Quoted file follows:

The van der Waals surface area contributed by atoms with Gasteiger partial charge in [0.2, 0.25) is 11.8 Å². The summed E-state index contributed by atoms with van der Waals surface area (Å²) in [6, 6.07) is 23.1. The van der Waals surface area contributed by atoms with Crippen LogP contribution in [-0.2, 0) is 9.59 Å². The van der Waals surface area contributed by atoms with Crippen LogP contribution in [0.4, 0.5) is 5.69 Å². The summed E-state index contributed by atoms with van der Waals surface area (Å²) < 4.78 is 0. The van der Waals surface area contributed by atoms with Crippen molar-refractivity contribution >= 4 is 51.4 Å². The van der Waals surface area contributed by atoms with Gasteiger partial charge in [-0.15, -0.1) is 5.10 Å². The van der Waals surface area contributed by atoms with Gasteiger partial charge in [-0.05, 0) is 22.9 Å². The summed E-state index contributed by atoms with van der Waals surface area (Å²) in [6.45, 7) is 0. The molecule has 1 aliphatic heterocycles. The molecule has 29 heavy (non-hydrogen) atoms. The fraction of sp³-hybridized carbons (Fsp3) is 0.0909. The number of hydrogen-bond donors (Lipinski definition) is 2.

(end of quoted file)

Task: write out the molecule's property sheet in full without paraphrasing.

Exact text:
The van der Waals surface area contributed by atoms with Gasteiger partial charge in [0.2, 0.25) is 11.8 Å². The summed E-state index contributed by atoms with van der Waals surface area (Å²) in [6, 6.07) is 23.1. The van der Waals surface area contributed by atoms with Crippen LogP contribution in [-0.2, 0) is 9.59 Å². The van der Waals surface area contributed by atoms with Crippen LogP contribution in [0.4, 0.5) is 5.69 Å². The summed E-state index contributed by atoms with van der Waals surface area (Å²) < 4.78 is 0. The van der Waals surface area contributed by atoms with Crippen molar-refractivity contribution >= 4 is 51.4 Å². The van der Waals surface area contributed by atoms with Gasteiger partial charge in [-0.15, -0.1) is 5.10 Å². The van der Waals surface area contributed by atoms with Gasteiger partial charge in [-0.05, 0) is 22.9 Å². The summed E-state index contributed by atoms with van der Waals surface area (Å²) in [6.45, 7) is 0. The molecule has 1 aliphatic heterocycles. The molecule has 29 heavy (non-hydrogen) atoms. The fraction of sp³-hybridized carbons (Fsp3) is 0.0909. The number of hydrogen-bond donors (Lipinski definition) is 2.